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Jan 25 2013   9:53PM GMT

Cisco Adds CCNA Video and Video Network Specialist Certs to the Mix

Ed Tittel Ed Tittel Profile: Ed Tittel

As the company once added voice to the networking mix, here comes video!

As the company once added voice to the networking mix, here comes video!

Last Wednesday, Cisco announced a pair of new video networking oriented cert credentials for its lineup — namely, a CCNA Video credential, along with a Cisco Video Network Specialist certification. These offerings are built in part around a series of two new courses, entitled:

  • Implementing Cisco Video Network Devices, Part 1 (VIVND1) v1.0
  • Implementing Cisco Video Network Devices, Part 2 (VIVND2) v.10

Both exams culminate in the 200-001 VIVND Implementing Cisco Video Network Devices examination, which is enough by itself to qualify individuals for the Cisco Video Network Specialist credential. The CCNA Video candidates must also pass this same exam, along with the 640-061 ICOMM Introducing Cisco Voice and Unified Communications Administration exam. Thus, it seems to me that these new offerings are properly regarded as a video counterpart to existing voice credentials that Cisco already offers, such as CCNA Voice and the many Cisco Specialist credentials already available under the company’s Collaboration heading.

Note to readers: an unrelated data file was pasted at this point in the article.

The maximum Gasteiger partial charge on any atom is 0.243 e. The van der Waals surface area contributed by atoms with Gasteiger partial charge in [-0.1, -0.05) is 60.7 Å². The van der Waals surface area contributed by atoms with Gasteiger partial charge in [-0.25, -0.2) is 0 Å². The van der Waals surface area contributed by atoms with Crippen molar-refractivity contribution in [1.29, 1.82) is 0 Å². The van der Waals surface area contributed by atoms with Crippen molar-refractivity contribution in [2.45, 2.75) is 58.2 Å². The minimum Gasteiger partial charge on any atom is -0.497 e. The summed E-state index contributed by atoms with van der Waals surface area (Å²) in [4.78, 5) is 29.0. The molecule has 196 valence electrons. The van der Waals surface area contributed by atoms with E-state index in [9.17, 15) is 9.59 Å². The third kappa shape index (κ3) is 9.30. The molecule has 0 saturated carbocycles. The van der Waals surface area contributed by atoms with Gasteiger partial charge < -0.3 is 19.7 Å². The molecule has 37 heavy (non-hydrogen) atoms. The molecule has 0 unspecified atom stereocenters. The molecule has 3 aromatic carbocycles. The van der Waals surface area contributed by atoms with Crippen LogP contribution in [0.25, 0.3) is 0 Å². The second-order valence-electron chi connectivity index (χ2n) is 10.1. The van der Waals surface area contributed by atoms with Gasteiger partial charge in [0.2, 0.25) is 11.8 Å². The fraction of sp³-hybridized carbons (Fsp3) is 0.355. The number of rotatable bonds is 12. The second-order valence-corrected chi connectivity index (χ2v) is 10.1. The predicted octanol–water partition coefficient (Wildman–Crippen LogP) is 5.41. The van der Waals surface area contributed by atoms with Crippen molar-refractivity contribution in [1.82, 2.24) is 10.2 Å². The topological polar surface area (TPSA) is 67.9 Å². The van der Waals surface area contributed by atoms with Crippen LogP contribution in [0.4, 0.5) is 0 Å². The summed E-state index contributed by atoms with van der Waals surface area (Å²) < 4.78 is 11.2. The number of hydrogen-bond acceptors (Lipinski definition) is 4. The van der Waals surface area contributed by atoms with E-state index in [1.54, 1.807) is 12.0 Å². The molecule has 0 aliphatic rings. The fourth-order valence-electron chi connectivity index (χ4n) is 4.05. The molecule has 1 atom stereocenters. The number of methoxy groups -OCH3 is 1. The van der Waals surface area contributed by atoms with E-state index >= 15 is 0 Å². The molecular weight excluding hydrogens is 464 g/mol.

What’s driving this new technical focus at Cisco? Amazing leaps in the overall amount of video traffic on the Internet (and within and between enterprises). Cisco projects that in three more years — 2016, that is — over half of all consumer traffic (55% in fact) on the Internet will be video-based or -related. This led them to the CCNA Video, which intends to identify IT Professionals who can deploy video endpoints, set up new users, and take care of networked voice and video needs such as configuring voice and video single-screen endpoint devices, supporting video and telephony applications of all kinds, and troubleshooting networks with significant voice and video traffic components. The specialist cert concentrates more on set-up and deployment, and less on overall networking and troubleshooting skills.

It should be interesting to see how these new offerings impact the marketplace, and how much interest and demand they will generate. I’m curious to see if Cisco’s projections on video traffic vis-a-vis the whole network mix are correct. If so, these video-oriented credentials should become extremely popular pretty fast.

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